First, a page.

We were reversing down the winding road of the favela Vidigal in a mini-van packed with locals. Even the motos couldn’t fit through the 2-inch gap between us and the other van driver who decided to pass us when we finally found a spot to pull into on the side of the road. The van driver us was drunk and refused to reverse, because it “wasn’t his fault” that an enormous garbage truck was trying to wind down the roads of Vidigal. The worker in the passenger seat of the garbage truck got out of to attempt “traffic control.” As he tried to force the angry drunk van driver to reverse the rest of the way down the hill in order to let the garbage truck through, he sipped on a beer that he hid in his oversized work glove and drank with a long straw to cover the Brahma symbol on the beer. Eventually, he gave up and sat down in front of the market to watch the scene with the rest of the locals.
I was stuck in the backseat of the van, in a seat that was broken and kept leaning back so far that my head was suddenly in the lap of the older woman sitting behind me (I apologized but she seemed completely indifferent to the situation). I sat in awe of where I was and the situation unfolding around me. I had a feeling that this type of scene wasn’t so uncommon for the locals. The 10-year-old girl squatting down next to me (they cram in as many people as they can in these vans, and all the seats were already taken) was calmly eating her acai. Meanwhile, I was clinging onto my friend’s arms in fear that I was about to see a moto crash, or at least a fight break out with the drunk van driver next to us and everyone yelling at him to back up already.
Vidigal was not what I was expecting from a favela. It was certainly more “tourist friendly,” with açai and temaki restaurants lining the bottom of the hill. The main reason for the tourist friendly environment was exactly the reason that Jon, Luis and I had come there: the incredible hike from the top of Vidigal to the peak of Dois Irmãos. The journey to the trail head is part of the appeal. The best way to get up the hill of Vidigal is with a moto that speeds up the hill at unthinkable speeds, getting within centimeters of hitting vans, pedestrians and fellow moto drivers alike. The road is only made a maximum of one vehicle, but this does not deter the fearless drivers to speed up the winding road despite being unable to see if another car is coming around the corner. We decided to take the van up instead of the motos to try to “stick together.” After being stuck in the traffic jam of the century for over 20 minutes, I understood why the moto is the preferred method to get up the hill.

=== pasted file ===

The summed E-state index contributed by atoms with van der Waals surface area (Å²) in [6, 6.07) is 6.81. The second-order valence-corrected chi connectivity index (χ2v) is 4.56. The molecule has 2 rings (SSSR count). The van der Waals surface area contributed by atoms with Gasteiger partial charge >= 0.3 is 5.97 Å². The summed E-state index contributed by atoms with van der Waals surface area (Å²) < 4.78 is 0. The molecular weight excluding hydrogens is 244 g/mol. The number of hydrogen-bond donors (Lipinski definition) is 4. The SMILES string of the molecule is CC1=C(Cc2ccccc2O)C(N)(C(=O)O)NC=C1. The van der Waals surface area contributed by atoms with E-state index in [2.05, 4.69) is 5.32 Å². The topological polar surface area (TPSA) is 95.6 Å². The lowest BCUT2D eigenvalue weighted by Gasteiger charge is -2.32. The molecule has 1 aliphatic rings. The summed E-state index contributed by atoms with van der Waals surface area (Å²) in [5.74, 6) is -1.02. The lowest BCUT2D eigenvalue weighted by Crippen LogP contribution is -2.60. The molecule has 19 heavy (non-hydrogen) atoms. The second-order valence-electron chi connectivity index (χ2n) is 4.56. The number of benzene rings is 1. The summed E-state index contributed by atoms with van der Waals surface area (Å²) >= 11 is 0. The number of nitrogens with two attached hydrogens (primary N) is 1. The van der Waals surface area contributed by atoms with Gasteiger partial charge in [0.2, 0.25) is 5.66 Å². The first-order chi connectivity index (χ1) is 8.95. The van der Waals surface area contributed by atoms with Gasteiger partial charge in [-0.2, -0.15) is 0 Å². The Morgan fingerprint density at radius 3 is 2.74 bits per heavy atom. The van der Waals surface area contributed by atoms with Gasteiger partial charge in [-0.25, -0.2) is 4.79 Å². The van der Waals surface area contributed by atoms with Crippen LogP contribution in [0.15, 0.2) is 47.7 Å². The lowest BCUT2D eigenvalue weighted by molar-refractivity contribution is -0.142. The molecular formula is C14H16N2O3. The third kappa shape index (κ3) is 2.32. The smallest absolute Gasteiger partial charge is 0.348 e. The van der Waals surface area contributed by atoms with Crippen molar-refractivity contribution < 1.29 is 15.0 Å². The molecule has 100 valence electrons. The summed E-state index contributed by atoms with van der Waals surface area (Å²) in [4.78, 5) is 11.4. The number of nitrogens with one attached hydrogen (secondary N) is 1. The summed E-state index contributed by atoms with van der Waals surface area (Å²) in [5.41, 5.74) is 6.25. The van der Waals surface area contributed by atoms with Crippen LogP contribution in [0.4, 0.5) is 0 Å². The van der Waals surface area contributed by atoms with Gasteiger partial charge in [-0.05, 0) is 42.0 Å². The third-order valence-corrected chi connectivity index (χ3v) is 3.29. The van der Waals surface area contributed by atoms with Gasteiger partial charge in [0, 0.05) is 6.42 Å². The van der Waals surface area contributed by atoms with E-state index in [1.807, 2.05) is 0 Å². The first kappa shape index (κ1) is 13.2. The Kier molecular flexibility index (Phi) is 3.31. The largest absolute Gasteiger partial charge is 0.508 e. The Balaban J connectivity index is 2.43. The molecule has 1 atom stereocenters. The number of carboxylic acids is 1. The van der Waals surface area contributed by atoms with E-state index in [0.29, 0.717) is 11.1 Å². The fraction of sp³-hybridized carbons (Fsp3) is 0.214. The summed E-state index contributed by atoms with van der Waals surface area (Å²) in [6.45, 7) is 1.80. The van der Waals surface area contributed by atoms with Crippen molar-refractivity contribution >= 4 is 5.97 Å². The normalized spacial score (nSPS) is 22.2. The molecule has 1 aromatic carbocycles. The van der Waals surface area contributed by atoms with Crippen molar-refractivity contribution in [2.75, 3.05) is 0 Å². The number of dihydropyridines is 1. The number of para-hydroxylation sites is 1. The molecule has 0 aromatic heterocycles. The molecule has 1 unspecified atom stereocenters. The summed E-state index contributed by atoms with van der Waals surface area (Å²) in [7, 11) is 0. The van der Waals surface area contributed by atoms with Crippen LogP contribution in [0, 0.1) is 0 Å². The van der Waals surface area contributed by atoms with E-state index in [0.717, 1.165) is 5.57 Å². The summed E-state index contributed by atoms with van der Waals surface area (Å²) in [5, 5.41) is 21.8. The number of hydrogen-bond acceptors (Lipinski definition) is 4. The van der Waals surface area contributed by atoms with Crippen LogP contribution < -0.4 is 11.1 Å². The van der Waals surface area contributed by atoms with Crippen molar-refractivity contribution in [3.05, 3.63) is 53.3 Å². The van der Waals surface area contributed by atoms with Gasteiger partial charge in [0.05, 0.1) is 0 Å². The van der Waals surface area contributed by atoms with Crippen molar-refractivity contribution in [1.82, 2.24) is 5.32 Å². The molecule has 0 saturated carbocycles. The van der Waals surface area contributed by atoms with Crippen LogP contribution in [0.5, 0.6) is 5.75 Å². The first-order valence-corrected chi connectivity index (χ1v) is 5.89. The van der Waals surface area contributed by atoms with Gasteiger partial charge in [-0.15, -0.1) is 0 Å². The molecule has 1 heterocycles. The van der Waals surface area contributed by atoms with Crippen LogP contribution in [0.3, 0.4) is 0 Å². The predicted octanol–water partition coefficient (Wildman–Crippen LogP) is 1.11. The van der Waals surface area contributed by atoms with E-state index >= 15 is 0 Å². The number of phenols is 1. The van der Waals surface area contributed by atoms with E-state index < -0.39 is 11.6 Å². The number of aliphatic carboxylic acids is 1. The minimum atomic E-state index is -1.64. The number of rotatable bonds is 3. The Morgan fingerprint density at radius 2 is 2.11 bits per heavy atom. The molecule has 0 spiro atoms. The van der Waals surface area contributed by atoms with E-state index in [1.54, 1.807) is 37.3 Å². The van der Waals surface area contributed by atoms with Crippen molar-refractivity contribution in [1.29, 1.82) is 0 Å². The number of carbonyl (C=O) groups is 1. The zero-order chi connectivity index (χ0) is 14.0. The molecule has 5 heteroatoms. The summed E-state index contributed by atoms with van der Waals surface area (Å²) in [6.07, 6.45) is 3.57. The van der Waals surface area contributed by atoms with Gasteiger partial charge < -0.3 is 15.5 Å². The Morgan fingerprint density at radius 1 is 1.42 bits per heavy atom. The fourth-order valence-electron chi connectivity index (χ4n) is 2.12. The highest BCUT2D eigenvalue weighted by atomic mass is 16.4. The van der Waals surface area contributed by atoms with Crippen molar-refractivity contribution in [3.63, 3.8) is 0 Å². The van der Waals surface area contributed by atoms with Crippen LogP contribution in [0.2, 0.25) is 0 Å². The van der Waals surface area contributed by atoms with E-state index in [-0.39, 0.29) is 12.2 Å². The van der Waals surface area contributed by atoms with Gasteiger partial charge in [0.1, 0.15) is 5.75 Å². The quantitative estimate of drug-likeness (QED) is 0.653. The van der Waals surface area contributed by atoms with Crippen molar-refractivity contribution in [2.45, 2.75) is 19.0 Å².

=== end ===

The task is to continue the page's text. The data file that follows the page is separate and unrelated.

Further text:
Once the drunk van driver finally backed down the hill, the garbage truck successfully made its way down the hill and out of the favela. We got up to the trailhead unscathed. In order to reach the trailhead, you have to cross a football field where the neighborhood boys were playing a heated game.
Each outlandish step of the journey to the trailhead made it hard not to wonder, is this safe? I mean it is one of Rio’s largest favelas. However, after my ride up the hill I realized this was not the kind of favela we had read about, void of rights and services. Vidigal had all the traits of a community. I was riding up a public transport system to get around the neighborhood. The neighborhood had everything: shops, restaurants, hair salons. The reason we were stuck in the traffic jam in the first place was because of a garbage truck. That’s right, public services coming up the hill! The houses were sturdy, well-structured buildings. And the locals were out on the street saying hi to their neighbors as they passed each other on the street.
The hike itself was absolutely incredible, with cute little monkeys on the trail, views at various points on the hike and the best view saved for the top! There was even a local in the middle of the trail selling açai!
We took the moto back down the hill. As I rode with my moto driver, I told him how much I had enjoyed the hike and how safe I felt in Vidigal. He told me that Vidigal is extremely safe for tourists. Locals depend on the tourism and it has created many jobs and opportunities in the favela. He urged that you were more likely to be robbed in Copacabana than in Vidigal. He also reminded me that Rio was the cidade do amor… I couldn’t argue with him there.